It sounds like a small thing, but when more and more of your new client meetings are taking place beyond the confines of the suits, skyscrapers and tourist haunts of midtown Manhattan, you know that the message about New York’s booming tech ecosystem has finally gone global.
That’s what I was thinking as I made my way to a breakfast meeting in the West Village the other day. A year ago, my client would probably never have suggested such a venue for our meeting and nor would have I, for fear of alienating them before we’d even met. A year ago, I would have been anxious to inform them that one of Google’s main campuses was just a floor above us, and another, housing more than 1,000 of their finest engineers, only a block away. But, on this day these "nuggets" felt a little passé. My client already knew that every one of the top US tech companies had a large engineering team in New York City, or like Facebook, was about to put one here. And they knew that New York was the right new home for them, too.
There’s been lots of "New York versus Silicon Valley" discussions going around recently, prompted by major headlines like how New York is now second only to Silicon Valley in invested capital or how the new engineering-focused university on Randall’s Island (close to Manhattan, in the East River) will cement the city’s tech credentials for decades into the future. For more than 100 years this city has been the hub for so much big ole business I suppose we shouldn’t be surprised it’s taking a stubbornly long time to update our reputation. But, these very same "legacy" industries are a critical ingredient in New York’s unique attraction for technology-driven businesses and this becomes crystal clear once you set foot here.
New Tech City
In May of this year, a New York think tank published a report about the New York tech scene, partly funded by AT&T. The New Tech City report discusses the major factors behind New York’s rise to prominence; the energy and density of the tech community here, the proactive support of the Bloomberg administration and most importantly, the changing nature of "tech".
As the report’s author, Jonathan Bowles, succinctly put it: "Today’s technology revolution is much less about creating the infrastructure and plumbing for the internet, but about applying technology to traditional industries like advertising, media, finance, fashion and health. New York is a natural for this wave of technology growth because it is a market leader in most if not all of these sectors, and boasts an unmatched concentration of talent in each of these fields".
The report is a fascinating and enjoyable read and I’d recommend it to all entrepreneurs thinking of entering this market, whether you’re in start-up mode or an already well-established company. It talks about the easy access to seed capital in New York and how it’s the only US city to see an increase in VC deals in the last four years (a whopping 32pc increase versus a decrease of 10pc in San Francisco). The report also discusses the seven key tech sectors at the heart of the New York scene – digital media, social networking, e-commerce, ad tech, fin tech, health tech and ed tech – and the investors, entrepreneurs and companies that are making them thrive.
New York vs Silicon Valley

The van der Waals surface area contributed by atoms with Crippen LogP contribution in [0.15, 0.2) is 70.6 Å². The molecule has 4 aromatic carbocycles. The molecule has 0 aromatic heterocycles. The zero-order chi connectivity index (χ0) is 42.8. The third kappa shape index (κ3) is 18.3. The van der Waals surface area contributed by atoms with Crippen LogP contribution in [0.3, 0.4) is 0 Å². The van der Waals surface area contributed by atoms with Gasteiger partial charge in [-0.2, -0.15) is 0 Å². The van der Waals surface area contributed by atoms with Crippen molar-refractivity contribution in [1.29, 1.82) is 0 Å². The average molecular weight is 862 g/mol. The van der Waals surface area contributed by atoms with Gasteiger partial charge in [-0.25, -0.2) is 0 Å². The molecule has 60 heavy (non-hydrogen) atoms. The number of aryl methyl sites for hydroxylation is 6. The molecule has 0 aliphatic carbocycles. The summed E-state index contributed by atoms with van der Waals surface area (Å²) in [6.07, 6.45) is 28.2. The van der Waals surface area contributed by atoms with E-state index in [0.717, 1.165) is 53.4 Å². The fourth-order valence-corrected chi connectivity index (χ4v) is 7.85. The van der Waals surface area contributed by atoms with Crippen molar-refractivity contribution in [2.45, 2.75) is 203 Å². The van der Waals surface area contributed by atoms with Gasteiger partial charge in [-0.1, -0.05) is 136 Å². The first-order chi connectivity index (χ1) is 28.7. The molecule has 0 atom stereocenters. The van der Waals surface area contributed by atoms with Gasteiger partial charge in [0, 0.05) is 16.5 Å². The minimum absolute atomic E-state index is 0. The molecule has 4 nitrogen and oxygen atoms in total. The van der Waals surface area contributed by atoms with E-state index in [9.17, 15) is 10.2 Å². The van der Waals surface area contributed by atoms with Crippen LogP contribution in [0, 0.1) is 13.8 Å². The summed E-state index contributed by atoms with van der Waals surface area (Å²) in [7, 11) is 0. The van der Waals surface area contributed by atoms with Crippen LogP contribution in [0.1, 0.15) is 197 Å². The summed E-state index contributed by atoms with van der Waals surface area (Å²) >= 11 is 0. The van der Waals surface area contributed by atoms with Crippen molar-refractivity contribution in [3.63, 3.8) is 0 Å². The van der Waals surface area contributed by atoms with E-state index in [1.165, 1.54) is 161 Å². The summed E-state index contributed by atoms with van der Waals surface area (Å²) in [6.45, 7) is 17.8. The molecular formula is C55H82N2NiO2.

As far as the New York versus Silicon Valley discussion goes, it’s time for y’all to face the facts. According to a March 2012 Economist Intelligence Unit (EIU) research report, New York is the world’s most competitive city and that makes it a hands down great location for companies looking for the best in human capital, investment dollars and innovation capabilities.
The city’s challenges for foreign companies are the challenges of any large US city; it’s expensive on all fronts, from set-up costs to accommodation, to taxis to dining out. It’s also hard to find good people here and the salaries they command leave my clients feeling weak at the knees. On the flip side, most of the daily networking opportunities the city has to offer are a quick subway ride away and they’re completely free. One of the things I love about New York is that the business culture here is less about passion and more about the bottom line. And, if you’re tenacious enough, you’ll get access to your targets quicker in New York than you will anywhere else on the planet.
For us Europeans, New York is also a lot closer to home base. That’s important for personal reasons, of course, but it’s strategically important because the closer we are to the market the more willing we are to empower our people on the ground in the market, increasing the chances of success.
Aaron Taylor, the CEO of Gogamingo, a Belfast-based games platform company, spends a lot of time in both New York and Silicon Valley but there’s no question in his mind where he’ll put down roots and seek his next tranche of investment.
"I want my company to feed off the energy and booming tech scene that pervades New York," Taylor says, and well, I couldn’t agree more.
Niamh Bushnell is an entrepreneur and an angel investor in a number of New York-based start-ups. She is also the creator of TechResources US, which connects Irish technology companies with trusted and up-to-date information and connections to essential in-market resources, services and supports, including accelerators, investors, networking groups, co-working spaces, conferences, online resources and academic research centres.